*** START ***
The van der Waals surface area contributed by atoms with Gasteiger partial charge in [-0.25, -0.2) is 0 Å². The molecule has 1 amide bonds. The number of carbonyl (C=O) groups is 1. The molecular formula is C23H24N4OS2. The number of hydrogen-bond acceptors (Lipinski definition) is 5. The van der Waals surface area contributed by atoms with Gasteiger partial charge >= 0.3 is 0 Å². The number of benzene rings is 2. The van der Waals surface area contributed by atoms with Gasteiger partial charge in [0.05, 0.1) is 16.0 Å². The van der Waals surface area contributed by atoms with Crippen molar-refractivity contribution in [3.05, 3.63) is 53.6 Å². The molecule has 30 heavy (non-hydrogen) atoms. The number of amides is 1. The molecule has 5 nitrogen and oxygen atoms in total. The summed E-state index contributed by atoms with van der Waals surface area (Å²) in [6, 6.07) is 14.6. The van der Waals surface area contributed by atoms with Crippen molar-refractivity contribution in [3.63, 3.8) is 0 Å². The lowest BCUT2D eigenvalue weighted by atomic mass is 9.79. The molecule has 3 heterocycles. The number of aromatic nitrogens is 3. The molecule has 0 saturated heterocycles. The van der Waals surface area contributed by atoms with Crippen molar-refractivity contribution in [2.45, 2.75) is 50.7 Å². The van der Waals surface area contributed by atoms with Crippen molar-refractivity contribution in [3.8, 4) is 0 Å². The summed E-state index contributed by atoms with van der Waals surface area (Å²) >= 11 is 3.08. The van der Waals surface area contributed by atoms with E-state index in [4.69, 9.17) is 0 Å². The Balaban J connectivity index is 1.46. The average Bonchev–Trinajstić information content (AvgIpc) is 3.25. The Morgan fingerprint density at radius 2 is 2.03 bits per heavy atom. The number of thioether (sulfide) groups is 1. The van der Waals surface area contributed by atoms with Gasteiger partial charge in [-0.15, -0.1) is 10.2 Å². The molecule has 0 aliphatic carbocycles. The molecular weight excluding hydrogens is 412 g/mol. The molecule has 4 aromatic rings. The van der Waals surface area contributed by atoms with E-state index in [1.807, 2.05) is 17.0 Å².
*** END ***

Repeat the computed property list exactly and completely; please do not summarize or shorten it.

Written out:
The van der Waals surface area contributed by atoms with Gasteiger partial charge in [-0.25, -0.2) is 0 Å². The molecule has 1 amide bonds. The number of carbonyl (C=O) groups is 1. The molecular formula is C23H24N4OS2. The number of hydrogen-bond acceptors (Lipinski definition) is 5. The van der Waals surface area contributed by atoms with Gasteiger partial charge >= 0.3 is 0 Å². The number of benzene rings is 2. The van der Waals surface area contributed by atoms with Gasteiger partial charge in [0.05, 0.1) is 16.0 Å². The van der Waals surface area contributed by atoms with Crippen molar-refractivity contribution in [3.05, 3.63) is 53.6 Å². The molecule has 30 heavy (non-hydrogen) atoms. The number of amides is 1. The molecule has 5 nitrogen and oxygen atoms in total. The summed E-state index contributed by atoms with van der Waals surface area (Å²) in [6, 6.07) is 14.6. The van der Waals surface area contributed by atoms with Crippen molar-refractivity contribution in [3.63, 3.8) is 0 Å². The lowest BCUT2D eigenvalue weighted by atomic mass is 9.79. The molecule has 3 heterocycles. The number of aromatic nitrogens is 3. The molecule has 0 saturated heterocycles. The van der Waals surface area contributed by atoms with Crippen molar-refractivity contribution in [2.45, 2.75) is 50.7 Å². The van der Waals surface area contributed by atoms with Crippen molar-refractivity contribution in [3.8, 4) is 0 Å². The summed E-state index contributed by atoms with van der Waals surface area (Å²) >= 11 is 3.08. The van der Waals surface area contributed by atoms with E-state index in [4.69, 9.17) is 0 Å². The Balaban J connectivity index is 1.46. The average Bonchev–Trinajstić information content (AvgIpc) is 3.25. The Morgan fingerprint density at radius 2 is 2.03 bits per heavy atom. The number of thioether (sulfide) groups is 1. The van der Waals surface area contributed by atoms with Gasteiger partial charge in [-0.15, -0.1) is 10.2 Å². The molecule has 0 aliphatic carbocycles. The molecular weight excluding hydrogens is 412 g/mol. The molecule has 4 aromatic rings. The van der Waals surface area contributed by atoms with E-state index in [1.807, 2.05) is 17.0 Å².